When you’re providing outstanding support not only you’re retaining valuable customers, but you also have those people refer your business to others.
In the end of it, it’s about listening
Based on the research by Hubspot those are the top four ways to create a positive sales experience, according to buyers:
- Listen to their needs (69%).
- Don’t be pushy (61%).
- Provide relevant information (61%).
- Respond promptly (51%).
Therefore, it is critical to learn to listen, which does not mean thinking about what you have to say next when the other person is listening. But instead to focus solely on what the other person says emphatically.
One mantra I have (or at least I try) to follow is “how do I create value for this person?”
Once that becomes hardwired, it will be much easier to get things going!
Business development and business engineering
In my own experience, as a person that worked in the sales industry for years, going from business development to sales director.
I can say that one of the most valuable ways to become great at business development has been a deep understanding of the business world, through which I labeled business engineering.
Other tools and resources for your business:
- Business Strategy: Definition, Examples, and Case Studies
- Successful Types of Business Models You Need to Know
- How Does PayPal Make Money?
- How Does WhatsApp Make Money?
- How Does Google Make Money?
- How Does Facebook Make Money?
- Marketing vs. Sales
- The Google of China: Baidu Business Model
- Accenture Business Model
- Salesforce: The Multi-Billion Dollar Subscription-Based CRM
- How Does Twitter Make Money?
- How Does DuckDuckGo Make Money?
- How Amazon Makes Money: Amazon Business Model
- Netflix Business Model
Handpicked popular case studies from the site:
- The Power of Google Business Model in a Nutshell
- How Does Google Make Money?
- How Does DuckDuckGo Make Money?
- Amazon Business Model
- Netflix Business Model
- Spotify Business Model
- Apple Business Model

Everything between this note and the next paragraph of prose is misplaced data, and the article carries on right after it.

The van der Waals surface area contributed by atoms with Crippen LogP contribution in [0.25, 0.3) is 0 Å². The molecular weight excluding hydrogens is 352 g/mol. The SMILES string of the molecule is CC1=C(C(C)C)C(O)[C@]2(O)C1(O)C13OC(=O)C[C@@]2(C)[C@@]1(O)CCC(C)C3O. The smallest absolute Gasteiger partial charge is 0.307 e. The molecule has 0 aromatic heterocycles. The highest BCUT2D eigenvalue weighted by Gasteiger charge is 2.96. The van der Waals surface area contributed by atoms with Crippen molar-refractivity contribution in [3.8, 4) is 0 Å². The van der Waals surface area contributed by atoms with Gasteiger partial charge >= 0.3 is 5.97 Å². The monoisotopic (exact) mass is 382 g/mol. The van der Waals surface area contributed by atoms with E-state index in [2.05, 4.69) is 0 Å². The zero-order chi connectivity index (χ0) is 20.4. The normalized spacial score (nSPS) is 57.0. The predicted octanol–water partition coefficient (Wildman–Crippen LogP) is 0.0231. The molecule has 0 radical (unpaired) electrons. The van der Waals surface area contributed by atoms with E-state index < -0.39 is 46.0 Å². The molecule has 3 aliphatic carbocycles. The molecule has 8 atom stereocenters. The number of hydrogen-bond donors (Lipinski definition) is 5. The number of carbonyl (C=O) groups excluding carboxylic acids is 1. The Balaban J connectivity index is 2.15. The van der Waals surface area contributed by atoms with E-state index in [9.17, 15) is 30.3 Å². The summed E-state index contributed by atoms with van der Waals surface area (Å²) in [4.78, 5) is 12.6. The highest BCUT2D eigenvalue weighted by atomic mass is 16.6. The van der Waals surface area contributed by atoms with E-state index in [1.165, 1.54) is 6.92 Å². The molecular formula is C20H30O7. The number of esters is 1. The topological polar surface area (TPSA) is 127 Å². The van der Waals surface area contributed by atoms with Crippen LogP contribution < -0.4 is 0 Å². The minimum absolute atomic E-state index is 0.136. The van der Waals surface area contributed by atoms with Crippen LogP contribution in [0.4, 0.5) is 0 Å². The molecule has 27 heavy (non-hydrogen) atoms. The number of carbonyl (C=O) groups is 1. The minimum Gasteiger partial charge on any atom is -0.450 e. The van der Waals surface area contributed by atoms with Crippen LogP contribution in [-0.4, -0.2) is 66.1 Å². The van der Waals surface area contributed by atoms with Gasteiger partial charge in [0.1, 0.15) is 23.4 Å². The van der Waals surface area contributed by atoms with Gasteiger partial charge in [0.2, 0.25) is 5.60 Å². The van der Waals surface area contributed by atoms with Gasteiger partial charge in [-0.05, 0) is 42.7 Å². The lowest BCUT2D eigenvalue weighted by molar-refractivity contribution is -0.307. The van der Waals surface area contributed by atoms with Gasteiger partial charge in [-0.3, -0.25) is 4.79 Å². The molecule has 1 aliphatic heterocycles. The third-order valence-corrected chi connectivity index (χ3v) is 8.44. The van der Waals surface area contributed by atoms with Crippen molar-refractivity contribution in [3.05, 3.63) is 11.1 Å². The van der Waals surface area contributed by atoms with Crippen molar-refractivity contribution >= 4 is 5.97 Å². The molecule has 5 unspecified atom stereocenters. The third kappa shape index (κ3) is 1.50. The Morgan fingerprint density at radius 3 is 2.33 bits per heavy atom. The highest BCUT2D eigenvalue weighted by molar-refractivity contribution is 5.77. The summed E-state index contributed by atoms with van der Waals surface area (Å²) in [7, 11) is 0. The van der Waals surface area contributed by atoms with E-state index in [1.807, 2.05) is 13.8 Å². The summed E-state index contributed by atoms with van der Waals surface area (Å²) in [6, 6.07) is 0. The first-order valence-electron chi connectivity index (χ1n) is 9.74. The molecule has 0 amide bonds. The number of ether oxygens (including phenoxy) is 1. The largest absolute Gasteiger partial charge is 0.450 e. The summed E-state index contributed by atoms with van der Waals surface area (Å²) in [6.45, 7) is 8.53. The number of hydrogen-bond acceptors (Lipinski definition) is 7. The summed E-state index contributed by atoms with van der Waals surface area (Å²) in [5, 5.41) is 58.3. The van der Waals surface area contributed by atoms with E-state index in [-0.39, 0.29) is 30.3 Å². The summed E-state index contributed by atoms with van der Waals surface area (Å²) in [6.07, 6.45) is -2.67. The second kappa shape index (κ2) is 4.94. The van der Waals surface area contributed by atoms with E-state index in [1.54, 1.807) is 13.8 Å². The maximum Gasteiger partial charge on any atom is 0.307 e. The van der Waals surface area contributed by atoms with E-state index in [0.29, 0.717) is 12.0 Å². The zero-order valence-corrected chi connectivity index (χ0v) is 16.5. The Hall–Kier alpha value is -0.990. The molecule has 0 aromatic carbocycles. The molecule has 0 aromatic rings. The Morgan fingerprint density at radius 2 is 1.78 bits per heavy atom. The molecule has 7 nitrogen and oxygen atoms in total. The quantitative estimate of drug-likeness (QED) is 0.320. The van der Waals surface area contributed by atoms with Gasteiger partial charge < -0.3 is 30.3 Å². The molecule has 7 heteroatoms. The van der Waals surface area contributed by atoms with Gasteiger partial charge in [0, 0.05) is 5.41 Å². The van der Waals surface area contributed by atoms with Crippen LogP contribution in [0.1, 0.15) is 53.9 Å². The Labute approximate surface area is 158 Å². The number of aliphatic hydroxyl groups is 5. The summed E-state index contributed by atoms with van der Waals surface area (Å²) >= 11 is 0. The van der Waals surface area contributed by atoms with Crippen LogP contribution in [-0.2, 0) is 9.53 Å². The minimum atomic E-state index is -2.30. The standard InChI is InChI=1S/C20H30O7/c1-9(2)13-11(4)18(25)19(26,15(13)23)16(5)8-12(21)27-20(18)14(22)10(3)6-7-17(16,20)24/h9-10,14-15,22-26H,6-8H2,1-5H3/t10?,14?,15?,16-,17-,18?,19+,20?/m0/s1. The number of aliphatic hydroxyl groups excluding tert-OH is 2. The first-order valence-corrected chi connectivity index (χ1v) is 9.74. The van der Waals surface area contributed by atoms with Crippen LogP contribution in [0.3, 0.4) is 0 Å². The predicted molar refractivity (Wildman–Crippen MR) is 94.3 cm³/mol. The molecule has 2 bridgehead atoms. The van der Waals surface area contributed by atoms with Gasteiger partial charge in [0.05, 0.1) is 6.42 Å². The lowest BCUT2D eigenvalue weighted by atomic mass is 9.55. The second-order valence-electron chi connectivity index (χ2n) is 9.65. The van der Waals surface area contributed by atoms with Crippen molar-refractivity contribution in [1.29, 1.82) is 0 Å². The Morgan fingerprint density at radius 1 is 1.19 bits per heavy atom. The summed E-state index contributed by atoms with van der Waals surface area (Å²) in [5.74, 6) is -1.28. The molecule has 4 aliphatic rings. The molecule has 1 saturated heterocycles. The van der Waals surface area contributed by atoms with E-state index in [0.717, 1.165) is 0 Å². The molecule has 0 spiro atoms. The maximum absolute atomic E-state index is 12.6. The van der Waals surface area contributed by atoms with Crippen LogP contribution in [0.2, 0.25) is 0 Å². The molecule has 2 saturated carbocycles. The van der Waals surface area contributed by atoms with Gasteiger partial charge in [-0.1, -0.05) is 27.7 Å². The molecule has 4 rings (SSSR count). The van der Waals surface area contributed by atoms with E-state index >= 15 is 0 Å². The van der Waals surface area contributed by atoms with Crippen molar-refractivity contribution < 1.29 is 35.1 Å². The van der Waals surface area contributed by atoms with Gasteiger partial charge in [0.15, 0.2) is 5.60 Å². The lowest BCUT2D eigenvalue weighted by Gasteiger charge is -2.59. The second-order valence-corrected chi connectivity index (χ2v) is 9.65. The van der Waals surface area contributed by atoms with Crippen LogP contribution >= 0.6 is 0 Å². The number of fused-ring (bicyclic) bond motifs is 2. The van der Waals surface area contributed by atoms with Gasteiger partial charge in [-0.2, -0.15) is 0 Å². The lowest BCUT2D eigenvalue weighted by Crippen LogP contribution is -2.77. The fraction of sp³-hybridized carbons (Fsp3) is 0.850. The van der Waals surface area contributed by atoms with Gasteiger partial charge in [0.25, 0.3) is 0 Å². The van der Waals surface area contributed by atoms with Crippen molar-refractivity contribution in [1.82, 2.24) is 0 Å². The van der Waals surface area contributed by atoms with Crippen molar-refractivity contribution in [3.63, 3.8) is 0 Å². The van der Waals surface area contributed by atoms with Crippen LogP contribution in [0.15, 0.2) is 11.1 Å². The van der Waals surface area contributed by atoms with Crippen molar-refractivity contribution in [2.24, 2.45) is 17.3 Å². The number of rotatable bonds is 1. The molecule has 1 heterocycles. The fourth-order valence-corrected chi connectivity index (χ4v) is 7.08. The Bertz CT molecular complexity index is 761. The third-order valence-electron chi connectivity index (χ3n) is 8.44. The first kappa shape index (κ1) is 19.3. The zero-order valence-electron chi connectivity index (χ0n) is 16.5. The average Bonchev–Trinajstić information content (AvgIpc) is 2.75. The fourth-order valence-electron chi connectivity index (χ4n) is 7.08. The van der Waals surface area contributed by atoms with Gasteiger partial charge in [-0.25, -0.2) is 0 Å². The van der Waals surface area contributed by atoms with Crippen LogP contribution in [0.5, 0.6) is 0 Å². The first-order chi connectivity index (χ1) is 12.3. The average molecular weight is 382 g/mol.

- DuckDuckGo: The [Former] Solopreneur That Is Beating Google at Its Game
Related Business Concepts
Main Free Guides:
- Business Models
- Business Strategy
- Business Development
- Digital Business Models
- Distribution Channels
- Marketing Strategy
- Platform Business Models
- Tech Business Model
- What Is Entrepreneurship
What is involved in business development?
Business development comprises a set of strategies and actions to grow a business via a mixture of sales, marketing, and distribution. While marketing usually relies on automation to reach a wider audience, sales typically leverage a one-to-one approach. The business development’s role is that of generating distribution.
What are the skills required for business development?
Business development requires a set of skills that go from marketing, sales, account management, project management, and distribution. The business developer should look for ways to grow a business through partnerships, deals, and generating distribution. Thus the business developer should look at sales from a strategic standpoint.
What does a BDM do?
A business development manager looks at ways to develop the distribution network of an organization by looking at partnerships, deals, agreements, and also strategic clients and channels that can help an organization grow exponentially and improve the chances of success in the long term. Business development goes beyond sales.
Is marketing like business development?
While business developers might tap into marketing activities to grow a business, in general, business development looks primarily at distribution, partnerships, new channels (or how to improve existing channels), and how to improve sales processes. Therefore, there is a critical distinction between marketing and business development, which should be understood.
How is business development different from sales?
Sales and business development are two different activities. Where sales look at critical processes to build a customer base for a product. Business development looks at the distribution of a product in the marketplace. Therefore, it looks at channels that can lead to a better distribution of the product.